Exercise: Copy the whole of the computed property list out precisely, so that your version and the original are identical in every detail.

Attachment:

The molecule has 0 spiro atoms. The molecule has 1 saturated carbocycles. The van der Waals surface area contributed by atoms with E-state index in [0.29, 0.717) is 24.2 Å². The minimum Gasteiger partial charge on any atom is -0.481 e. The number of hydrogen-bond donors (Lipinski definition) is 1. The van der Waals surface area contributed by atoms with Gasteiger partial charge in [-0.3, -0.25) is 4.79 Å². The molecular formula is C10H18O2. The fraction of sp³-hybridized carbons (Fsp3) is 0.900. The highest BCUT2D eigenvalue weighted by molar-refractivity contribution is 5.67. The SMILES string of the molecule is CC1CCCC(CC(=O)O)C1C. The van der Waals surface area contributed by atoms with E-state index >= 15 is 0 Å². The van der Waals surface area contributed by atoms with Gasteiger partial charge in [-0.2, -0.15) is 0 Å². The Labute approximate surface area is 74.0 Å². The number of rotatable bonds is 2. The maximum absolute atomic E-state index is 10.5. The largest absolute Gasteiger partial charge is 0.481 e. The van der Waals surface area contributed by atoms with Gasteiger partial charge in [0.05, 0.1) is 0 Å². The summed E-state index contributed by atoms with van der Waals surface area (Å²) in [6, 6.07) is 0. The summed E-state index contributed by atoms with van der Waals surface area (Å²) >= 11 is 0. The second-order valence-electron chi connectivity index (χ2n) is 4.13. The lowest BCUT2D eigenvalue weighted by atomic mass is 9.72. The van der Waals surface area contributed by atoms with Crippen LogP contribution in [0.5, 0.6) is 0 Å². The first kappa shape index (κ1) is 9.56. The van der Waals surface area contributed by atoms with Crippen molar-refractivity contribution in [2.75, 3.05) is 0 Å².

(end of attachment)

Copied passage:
The molecule has 0 spiro atoms. The molecule has 1 saturated carbocycles. The van der Waals surface area contributed by atoms with E-state index in [0.29, 0.717) is 24.2 Å². The minimum Gasteiger partial charge on any atom is -0.481 e. The number of hydrogen-bond donors (Lipinski definition) is 1. The van der Waals surface area contributed by atoms with Gasteiger partial charge in [-0.3, -0.25) is 4.79 Å². The molecular formula is C10H18O2. The fraction of sp³-hybridized carbons (Fsp3) is 0.900. The highest BCUT2D eigenvalue weighted by molar-refractivity contribution is 5.67. The SMILES string of the molecule is CC1CCCC(CC(=O)O)C1C. The van der Waals surface area contributed by atoms with E-state index >= 15 is 0 Å². The van der Waals surface area contributed by atoms with Gasteiger partial charge in [-0.2, -0.15) is 0 Å². The Labute approximate surface area is 74.0 Å². The number of rotatable bonds is 2. The maximum absolute atomic E-state index is 10.5. The largest absolute Gasteiger partial charge is 0.481 e. The van der Waals surface area contributed by atoms with Gasteiger partial charge in [0.05, 0.1) is 0 Å². The summed E-state index contributed by atoms with van der Waals surface area (Å²) in [6, 6.07) is 0. The summed E-state index contributed by atoms with van der Waals surface area (Å²) >= 11 is 0. The second-order valence-electron chi connectivity index (χ2n) is 4.13. The lowest BCUT2D eigenvalue weighted by atomic mass is 9.72. The van der Waals surface area contributed by atoms with Crippen LogP contribution in [0.5, 0.6) is 0 Å². The first kappa shape index (κ1) is 9.56. The van der Waals surface area contributed by atoms with Crippen molar-refractivity contribution in [2.75, 3.05) is 0 Å².